By: Emilie Bélanger
1. That people will misinterpret my introspection for snobbishness. This may sound strange, but sometimes, when I am daydreaming in my safe place in my head, I may miss things, especially when a lot of people are talking. When I am concentrating with a task I may miss someone asking me a question and completely ignore them.
2. That people will try to change me. The list of symptoms may make me seem like a boring burden to society, but I am not.
3. That people will think I am unintelligent or without a personality. I don’t talk a lot or maintain conversations for long, so I am not your outwardly “interesting” or “entertaining” person.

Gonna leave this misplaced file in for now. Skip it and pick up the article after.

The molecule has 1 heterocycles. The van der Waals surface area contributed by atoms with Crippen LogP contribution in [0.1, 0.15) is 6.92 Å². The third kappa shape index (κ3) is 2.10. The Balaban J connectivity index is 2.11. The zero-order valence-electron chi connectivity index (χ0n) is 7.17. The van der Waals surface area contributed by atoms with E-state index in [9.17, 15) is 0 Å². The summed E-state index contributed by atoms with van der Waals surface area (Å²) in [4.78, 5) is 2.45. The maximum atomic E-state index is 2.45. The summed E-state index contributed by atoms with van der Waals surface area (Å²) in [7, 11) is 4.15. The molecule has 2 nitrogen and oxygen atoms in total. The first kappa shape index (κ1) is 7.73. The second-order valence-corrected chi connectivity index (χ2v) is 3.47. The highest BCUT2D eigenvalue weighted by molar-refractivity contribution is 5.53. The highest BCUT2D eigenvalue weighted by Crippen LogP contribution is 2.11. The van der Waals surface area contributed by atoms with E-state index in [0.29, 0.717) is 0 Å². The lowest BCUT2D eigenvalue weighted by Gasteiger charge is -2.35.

4. That people will not understand that I do not feel the social attachment people usually feel. I do not want to be mean, and I know other people will make plenty of other friends than me, but I want people to know I am not rejecting them because of who they are; I just do not feel a lot of social connections to people.
5. That people will not understand I need a lot of alone time. I sometimes even feel self-conscience and awkward alone in my room, just because so much time alone can be considered unusual.
Having a personality disorder can be hard, but it is also rewarding in some ways. I am a stronger, more open-minded, understanding person because of what I go through, and I find certain traits of schizoid personality disorder, like my creativity and independence, can help me through life.